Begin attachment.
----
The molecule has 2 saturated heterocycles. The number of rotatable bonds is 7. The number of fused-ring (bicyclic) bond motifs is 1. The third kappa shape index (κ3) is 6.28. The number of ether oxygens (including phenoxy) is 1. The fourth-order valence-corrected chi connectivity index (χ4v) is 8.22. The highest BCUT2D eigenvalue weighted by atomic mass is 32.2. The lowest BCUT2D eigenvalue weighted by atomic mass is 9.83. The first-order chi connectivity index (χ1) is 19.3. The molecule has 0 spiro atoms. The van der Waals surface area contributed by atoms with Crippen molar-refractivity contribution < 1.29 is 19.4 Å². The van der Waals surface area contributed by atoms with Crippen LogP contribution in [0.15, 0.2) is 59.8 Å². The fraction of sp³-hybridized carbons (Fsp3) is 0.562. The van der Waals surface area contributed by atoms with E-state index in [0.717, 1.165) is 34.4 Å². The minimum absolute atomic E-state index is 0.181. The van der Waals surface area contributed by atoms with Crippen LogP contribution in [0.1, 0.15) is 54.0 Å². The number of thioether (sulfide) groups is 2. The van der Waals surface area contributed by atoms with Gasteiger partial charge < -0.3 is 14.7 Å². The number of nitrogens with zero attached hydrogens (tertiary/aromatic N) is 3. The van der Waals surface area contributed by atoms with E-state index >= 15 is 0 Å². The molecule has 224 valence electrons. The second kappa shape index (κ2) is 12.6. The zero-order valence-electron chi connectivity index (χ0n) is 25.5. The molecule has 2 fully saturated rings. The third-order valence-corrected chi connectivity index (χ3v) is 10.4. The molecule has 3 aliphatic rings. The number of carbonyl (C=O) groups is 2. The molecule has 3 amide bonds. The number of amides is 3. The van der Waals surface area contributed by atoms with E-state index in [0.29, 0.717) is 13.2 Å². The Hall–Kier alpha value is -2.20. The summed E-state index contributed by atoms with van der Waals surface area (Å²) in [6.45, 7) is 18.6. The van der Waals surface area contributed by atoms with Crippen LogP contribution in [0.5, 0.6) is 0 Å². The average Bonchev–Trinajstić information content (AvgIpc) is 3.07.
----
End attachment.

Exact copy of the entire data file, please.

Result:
The molecule has 2 saturated heterocycles. The number of rotatable bonds is 7. The number of fused-ring (bicyclic) bond motifs is 1. The third kappa shape index (κ3) is 6.28. The number of ether oxygens (including phenoxy) is 1. The fourth-order valence-corrected chi connectivity index (χ4v) is 8.22. The highest BCUT2D eigenvalue weighted by atomic mass is 32.2. The lowest BCUT2D eigenvalue weighted by atomic mass is 9.83. The first-order chi connectivity index (χ1) is 19.3. The molecule has 0 spiro atoms. The van der Waals surface area contributed by atoms with Crippen molar-refractivity contribution < 1.29 is 19.4 Å². The van der Waals surface area contributed by atoms with Crippen LogP contribution in [0.15, 0.2) is 59.8 Å². The fraction of sp³-hybridized carbons (Fsp3) is 0.562. The van der Waals surface area contributed by atoms with E-state index in [0.717, 1.165) is 34.4 Å². The minimum absolute atomic E-state index is 0.181. The van der Waals surface area contributed by atoms with Crippen LogP contribution in [0.1, 0.15) is 54.0 Å². The number of thioether (sulfide) groups is 2. The van der Waals surface area contributed by atoms with Gasteiger partial charge < -0.3 is 14.7 Å². The number of nitrogens with zero attached hydrogens (tertiary/aromatic N) is 3. The van der Waals surface area contributed by atoms with E-state index >= 15 is 0 Å². The molecule has 224 valence electrons. The second kappa shape index (κ2) is 12.6. The zero-order valence-electron chi connectivity index (χ0n) is 25.5. The molecule has 2 fully saturated rings. The third-order valence-corrected chi connectivity index (χ3v) is 10.4. The molecule has 3 aliphatic rings. The number of carbonyl (C=O) groups is 2. The molecule has 3 amide bonds. The number of amides is 3. The van der Waals surface area contributed by atoms with E-state index in [0.29, 0.717) is 13.2 Å². The Hall–Kier alpha value is -2.20. The summed E-state index contributed by atoms with van der Waals surface area (Å²) in [6.45, 7) is 18.6. The van der Waals surface area contributed by atoms with Crippen LogP contribution in [0.5, 0.6) is 0 Å². The average Bonchev–Trinajstić information content (AvgIpc) is 3.07.